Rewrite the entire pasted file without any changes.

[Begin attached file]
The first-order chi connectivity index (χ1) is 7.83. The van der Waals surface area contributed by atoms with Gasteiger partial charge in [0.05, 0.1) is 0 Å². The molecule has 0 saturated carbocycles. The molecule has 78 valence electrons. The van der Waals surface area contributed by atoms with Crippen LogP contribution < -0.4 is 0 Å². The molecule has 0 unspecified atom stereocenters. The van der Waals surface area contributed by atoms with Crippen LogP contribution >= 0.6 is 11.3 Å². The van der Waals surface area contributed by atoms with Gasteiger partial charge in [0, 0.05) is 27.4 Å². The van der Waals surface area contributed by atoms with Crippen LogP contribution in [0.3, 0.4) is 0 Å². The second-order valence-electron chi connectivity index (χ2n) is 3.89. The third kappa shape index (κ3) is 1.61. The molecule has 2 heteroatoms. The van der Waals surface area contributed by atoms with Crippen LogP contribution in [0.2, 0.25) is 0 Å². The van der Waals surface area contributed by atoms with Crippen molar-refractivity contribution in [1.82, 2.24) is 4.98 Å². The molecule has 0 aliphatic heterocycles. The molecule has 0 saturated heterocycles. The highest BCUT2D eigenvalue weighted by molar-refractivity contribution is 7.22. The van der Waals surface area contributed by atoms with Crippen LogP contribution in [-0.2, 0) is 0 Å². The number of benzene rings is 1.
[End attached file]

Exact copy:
The first-order chi connectivity index (χ1) is 7.83. The van der Waals surface area contributed by atoms with Gasteiger partial charge in [0.05, 0.1) is 0 Å². The molecule has 0 saturated carbocycles. The molecule has 78 valence electrons. The van der Waals surface area contributed by atoms with Crippen LogP contribution < -0.4 is 0 Å². The molecule has 0 unspecified atom stereocenters. The van der Waals surface area contributed by atoms with Crippen LogP contribution >= 0.6 is 11.3 Å². The van der Waals surface area contributed by atoms with Gasteiger partial charge in [0, 0.05) is 27.4 Å². The van der Waals surface area contributed by atoms with Crippen LogP contribution in [0.3, 0.4) is 0 Å². The second-order valence-electron chi connectivity index (χ2n) is 3.89. The third kappa shape index (κ3) is 1.61. The molecule has 2 heteroatoms. The van der Waals surface area contributed by atoms with Crippen LogP contribution in [0.2, 0.25) is 0 Å². The van der Waals surface area contributed by atoms with Crippen molar-refractivity contribution in [1.82, 2.24) is 4.98 Å². The molecule has 0 aliphatic heterocycles. The molecule has 0 saturated heterocycles. The highest BCUT2D eigenvalue weighted by molar-refractivity contribution is 7.22. The van der Waals surface area contributed by atoms with Crippen LogP contribution in [-0.2, 0) is 0 Å². The number of benzene rings is 1.